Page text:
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PRECIOUS-Gold slips on tapering safe-haven demand as Deutsche Bank worries ease
October 3, 2016 / 5:06 AM / a year ago

PRECIOUS-Gold slips on tapering safe-haven demand as Deutsche Bank worries ease

* Speculators raise longs for gold first time in 3 weeks
    * Palladium drops back from 7-week highs hit on Friday

 (Updates prices)
    By Sethuraman N R
    Oct 3 (Reuters) - Gold edged lower on Monday on a firmer
dollar and a gain in equities, with the yellow metal losing its
safe-haven appeal as concerns about Deutsche Bank's health
eased.
    Spot gold was down 0.1 percent at $1,315.06 an ounce
as of 0740 GMT, while U.S. gold futures rose 0.1 percent
to $1,318.60.
    Deutsche Bank is trying to reach a settlement
with U.S. authorities demanding a fine of up to $14 billion for
the misselling of mortgage-backed securities. 
    "With the news that Deutsche Bank is going to be settling at
around $5 billion dollars, it is going to be taken fairly
positive by the market as we had seen a lot of selling in the
equities on Friday," said Jeffrey Halley, senior market analyst
at OANDA. 
    Gold is sidelined at the moment as "everything seems to have
calmed down substantially including Deutsche Bank and OPEC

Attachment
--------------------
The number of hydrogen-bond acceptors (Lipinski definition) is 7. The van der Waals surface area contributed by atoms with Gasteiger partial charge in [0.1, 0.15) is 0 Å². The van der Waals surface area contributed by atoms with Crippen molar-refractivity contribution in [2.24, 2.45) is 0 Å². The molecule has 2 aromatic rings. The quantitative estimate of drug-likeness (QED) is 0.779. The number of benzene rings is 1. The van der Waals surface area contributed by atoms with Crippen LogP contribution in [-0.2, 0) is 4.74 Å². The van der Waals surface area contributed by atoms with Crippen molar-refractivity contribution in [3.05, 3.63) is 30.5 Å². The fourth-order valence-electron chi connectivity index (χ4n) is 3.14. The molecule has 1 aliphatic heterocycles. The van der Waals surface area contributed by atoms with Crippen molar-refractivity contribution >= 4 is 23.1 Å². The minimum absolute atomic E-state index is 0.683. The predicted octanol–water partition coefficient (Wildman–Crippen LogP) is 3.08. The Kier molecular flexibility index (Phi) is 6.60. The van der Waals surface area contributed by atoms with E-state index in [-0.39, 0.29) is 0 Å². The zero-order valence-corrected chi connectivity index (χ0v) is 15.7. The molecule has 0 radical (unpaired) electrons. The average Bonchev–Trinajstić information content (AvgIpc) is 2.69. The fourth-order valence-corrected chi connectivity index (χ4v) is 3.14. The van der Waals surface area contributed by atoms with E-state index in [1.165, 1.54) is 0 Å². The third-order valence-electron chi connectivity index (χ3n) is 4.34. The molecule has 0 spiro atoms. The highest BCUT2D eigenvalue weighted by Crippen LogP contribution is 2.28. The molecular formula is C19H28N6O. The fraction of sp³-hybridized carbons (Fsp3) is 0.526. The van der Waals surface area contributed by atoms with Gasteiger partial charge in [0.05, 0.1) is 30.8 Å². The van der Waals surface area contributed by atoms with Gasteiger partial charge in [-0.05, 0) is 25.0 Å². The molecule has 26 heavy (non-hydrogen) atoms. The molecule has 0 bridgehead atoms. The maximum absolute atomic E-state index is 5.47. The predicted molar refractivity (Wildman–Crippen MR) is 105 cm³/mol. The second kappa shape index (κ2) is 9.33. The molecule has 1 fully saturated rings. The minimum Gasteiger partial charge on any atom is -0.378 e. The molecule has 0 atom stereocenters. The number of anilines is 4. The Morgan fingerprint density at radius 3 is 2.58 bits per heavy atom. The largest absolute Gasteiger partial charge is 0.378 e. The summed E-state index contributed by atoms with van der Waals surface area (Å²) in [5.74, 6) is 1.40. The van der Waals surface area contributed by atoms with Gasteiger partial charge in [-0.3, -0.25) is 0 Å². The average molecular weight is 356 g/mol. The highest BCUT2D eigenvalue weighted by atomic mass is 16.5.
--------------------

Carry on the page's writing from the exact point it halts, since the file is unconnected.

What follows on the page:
production cuts," Halley said. 
    OANDA sees gold trading sideways between $1,315 and $1,325
an ounce for now, he said. 
    The absence of top consumer China, where markets are shut
from Oct. 1-9 for the Chinese National Day holidays, is expected
to keep trading volumes low.  
    "We see no major investor enthusiasm for gold and prices may
have to ease to test the $1,300-$1,310 level before support
materializes," said HSBC analyst James Steel in a note.
    "Gold's best near-term chance of a rally would more likely
come from an oil surge or a deterioration of the financial
situation in Europe," Steel said. 
    U.S. consumer spending fell in August for the first time in
seven months, while inflation showed signs of accelerating,
mixed signals that could keep the Federal Reserve cautious about
raising interest rates. 
    Positive data usually puts pressure on gold prices, because
investors raise bets on a U.S. interest rate hike that would
increase the opportunity cost of holding non-yielding bullion. 
    Hedge funds and money managers raised their net long
positions in COMEX gold for the first time in three weeks in the
week to Sept. 27. 
    Holdings of the SPDR Gold Trust, the world's largest
gold-backed exchange-traded fund, fell 0.13 percent to 947.95
tonnes on Friday. 
    Silver fell 0.2 percent to $19.12 an ounce,    
platinum slipped 0.3 percent to $1,020.80, and palladium
 was down 0.2 percent at $718 after touching a seven-week
high on Friday.

 (Reporting by Nallur Sethuraman and Swati Verma in Bengaluru;
Editing by Richard Pullin and Tom Hogue)

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